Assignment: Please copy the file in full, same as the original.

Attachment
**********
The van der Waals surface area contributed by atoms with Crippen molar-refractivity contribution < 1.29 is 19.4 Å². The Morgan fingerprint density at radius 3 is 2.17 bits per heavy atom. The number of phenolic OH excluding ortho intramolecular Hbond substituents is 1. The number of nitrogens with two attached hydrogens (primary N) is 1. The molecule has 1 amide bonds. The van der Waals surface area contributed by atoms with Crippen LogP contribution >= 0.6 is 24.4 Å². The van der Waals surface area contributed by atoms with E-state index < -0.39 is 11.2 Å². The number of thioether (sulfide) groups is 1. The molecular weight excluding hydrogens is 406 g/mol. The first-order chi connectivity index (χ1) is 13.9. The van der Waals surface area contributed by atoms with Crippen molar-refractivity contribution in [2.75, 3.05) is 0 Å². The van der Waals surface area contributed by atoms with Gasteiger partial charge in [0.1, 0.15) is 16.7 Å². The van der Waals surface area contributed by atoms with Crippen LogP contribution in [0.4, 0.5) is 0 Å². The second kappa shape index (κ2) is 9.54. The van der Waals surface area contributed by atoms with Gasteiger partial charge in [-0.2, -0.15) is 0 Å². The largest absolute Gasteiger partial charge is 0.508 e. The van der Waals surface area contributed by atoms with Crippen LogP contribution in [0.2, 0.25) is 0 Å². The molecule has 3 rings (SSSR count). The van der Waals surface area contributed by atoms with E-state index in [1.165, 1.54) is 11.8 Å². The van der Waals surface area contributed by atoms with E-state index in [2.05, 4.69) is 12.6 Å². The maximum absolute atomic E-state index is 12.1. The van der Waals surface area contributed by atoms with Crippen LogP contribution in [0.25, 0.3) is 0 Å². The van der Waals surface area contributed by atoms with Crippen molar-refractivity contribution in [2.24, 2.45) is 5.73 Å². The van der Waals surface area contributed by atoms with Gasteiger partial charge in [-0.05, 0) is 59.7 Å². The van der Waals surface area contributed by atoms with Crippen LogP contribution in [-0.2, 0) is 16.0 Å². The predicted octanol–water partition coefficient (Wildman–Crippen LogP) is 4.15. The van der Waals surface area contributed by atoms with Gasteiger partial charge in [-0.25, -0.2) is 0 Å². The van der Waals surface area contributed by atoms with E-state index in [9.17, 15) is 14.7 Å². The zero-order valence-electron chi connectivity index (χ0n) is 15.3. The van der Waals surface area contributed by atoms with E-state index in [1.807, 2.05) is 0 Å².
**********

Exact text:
The van der Waals surface area contributed by atoms with Crippen molar-refractivity contribution < 1.29 is 19.4 Å². The Morgan fingerprint density at radius 3 is 2.17 bits per heavy atom. The number of phenolic OH excluding ortho intramolecular Hbond substituents is 1. The number of nitrogens with two attached hydrogens (primary N) is 1. The molecule has 1 amide bonds. The van der Waals surface area contributed by atoms with Crippen LogP contribution >= 0.6 is 24.4 Å². The van der Waals surface area contributed by atoms with E-state index < -0.39 is 11.2 Å². The number of thioether (sulfide) groups is 1. The molecular weight excluding hydrogens is 406 g/mol. The first-order chi connectivity index (χ1) is 13.9. The van der Waals surface area contributed by atoms with Crippen molar-refractivity contribution in [2.75, 3.05) is 0 Å². The van der Waals surface area contributed by atoms with Gasteiger partial charge in [0.1, 0.15) is 16.7 Å². The van der Waals surface area contributed by atoms with Crippen LogP contribution in [0.4, 0.5) is 0 Å². The second kappa shape index (κ2) is 9.54. The van der Waals surface area contributed by atoms with Gasteiger partial charge in [-0.2, -0.15) is 0 Å². The largest absolute Gasteiger partial charge is 0.508 e. The van der Waals surface area contributed by atoms with Crippen LogP contribution in [0.2, 0.25) is 0 Å². The molecule has 3 rings (SSSR count). The van der Waals surface area contributed by atoms with E-state index in [1.165, 1.54) is 11.8 Å². The van der Waals surface area contributed by atoms with E-state index in [2.05, 4.69) is 12.6 Å². The maximum absolute atomic E-state index is 12.1. The van der Waals surface area contributed by atoms with Crippen LogP contribution in [0.25, 0.3) is 0 Å². The van der Waals surface area contributed by atoms with Crippen molar-refractivity contribution in [2.24, 2.45) is 5.73 Å². The van der Waals surface area contributed by atoms with Gasteiger partial charge in [-0.05, 0) is 59.7 Å². The van der Waals surface area contributed by atoms with Crippen LogP contribution in [-0.2, 0) is 16.0 Å². The predicted octanol–water partition coefficient (Wildman–Crippen LogP) is 4.15. The van der Waals surface area contributed by atoms with Gasteiger partial charge in [-0.25, -0.2) is 0 Å². The van der Waals surface area contributed by atoms with E-state index in [9.17, 15) is 14.7 Å². The zero-order valence-electron chi connectivity index (χ0n) is 15.3. The van der Waals surface area contributed by atoms with E-state index in [1.807, 2.05) is 0 Å².